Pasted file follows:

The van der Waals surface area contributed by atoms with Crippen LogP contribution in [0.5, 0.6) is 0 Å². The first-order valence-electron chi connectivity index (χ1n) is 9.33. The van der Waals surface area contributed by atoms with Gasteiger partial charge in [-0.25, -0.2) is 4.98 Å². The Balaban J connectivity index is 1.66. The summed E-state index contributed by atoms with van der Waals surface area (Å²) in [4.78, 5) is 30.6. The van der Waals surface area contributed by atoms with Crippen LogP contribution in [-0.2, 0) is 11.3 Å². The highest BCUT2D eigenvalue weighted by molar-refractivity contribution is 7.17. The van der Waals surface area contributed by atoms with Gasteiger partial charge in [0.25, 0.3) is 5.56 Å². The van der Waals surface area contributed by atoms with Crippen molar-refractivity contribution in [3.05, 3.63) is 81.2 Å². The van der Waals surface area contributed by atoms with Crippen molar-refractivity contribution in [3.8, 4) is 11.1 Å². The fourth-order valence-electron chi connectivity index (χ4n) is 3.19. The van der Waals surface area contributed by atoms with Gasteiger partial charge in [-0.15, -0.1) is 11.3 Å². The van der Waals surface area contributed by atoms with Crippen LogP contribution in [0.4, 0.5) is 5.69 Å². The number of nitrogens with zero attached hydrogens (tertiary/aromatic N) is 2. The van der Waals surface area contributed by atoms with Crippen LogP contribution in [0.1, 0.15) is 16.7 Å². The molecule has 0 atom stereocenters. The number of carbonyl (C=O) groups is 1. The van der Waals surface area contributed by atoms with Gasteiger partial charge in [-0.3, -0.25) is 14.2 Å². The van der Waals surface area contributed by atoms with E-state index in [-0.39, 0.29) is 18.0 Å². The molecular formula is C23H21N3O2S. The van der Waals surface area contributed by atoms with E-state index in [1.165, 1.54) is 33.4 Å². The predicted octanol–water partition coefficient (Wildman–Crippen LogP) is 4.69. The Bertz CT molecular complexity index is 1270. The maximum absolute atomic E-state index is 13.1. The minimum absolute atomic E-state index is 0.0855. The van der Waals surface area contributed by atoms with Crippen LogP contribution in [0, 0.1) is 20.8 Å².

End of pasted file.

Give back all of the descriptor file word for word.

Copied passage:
The van der Waals surface area contributed by atoms with Crippen LogP contribution in [0.5, 0.6) is 0 Å². The first-order valence-electron chi connectivity index (χ1n) is 9.33. The van der Waals surface area contributed by atoms with Gasteiger partial charge in [-0.25, -0.2) is 4.98 Å². The Balaban J connectivity index is 1.66. The summed E-state index contributed by atoms with van der Waals surface area (Å²) in [4.78, 5) is 30.6. The van der Waals surface area contributed by atoms with Crippen LogP contribution in [-0.2, 0) is 11.3 Å². The highest BCUT2D eigenvalue weighted by molar-refractivity contribution is 7.17. The van der Waals surface area contributed by atoms with Gasteiger partial charge in [0.25, 0.3) is 5.56 Å². The van der Waals surface area contributed by atoms with Crippen molar-refractivity contribution in [3.05, 3.63) is 81.2 Å². The van der Waals surface area contributed by atoms with Crippen molar-refractivity contribution in [3.8, 4) is 11.1 Å². The fourth-order valence-electron chi connectivity index (χ4n) is 3.19. The van der Waals surface area contributed by atoms with Gasteiger partial charge in [-0.15, -0.1) is 11.3 Å². The van der Waals surface area contributed by atoms with Crippen LogP contribution in [0.4, 0.5) is 5.69 Å². The number of nitrogens with zero attached hydrogens (tertiary/aromatic N) is 2. The van der Waals surface area contributed by atoms with Crippen LogP contribution in [0.1, 0.15) is 16.7 Å². The molecule has 0 atom stereocenters. The number of carbonyl (C=O) groups is 1. The van der Waals surface area contributed by atoms with Gasteiger partial charge in [-0.3, -0.25) is 14.2 Å². The van der Waals surface area contributed by atoms with E-state index in [-0.39, 0.29) is 18.0 Å². The molecular formula is C23H21N3O2S. The van der Waals surface area contributed by atoms with E-state index in [1.165, 1.54) is 33.4 Å². The predicted octanol–water partition coefficient (Wildman–Crippen LogP) is 4.69. The Bertz CT molecular complexity index is 1270. The maximum absolute atomic E-state index is 13.1. The minimum absolute atomic E-state index is 0.0855. The van der Waals surface area contributed by atoms with Crippen LogP contribution in [0, 0.1) is 20.8 Å².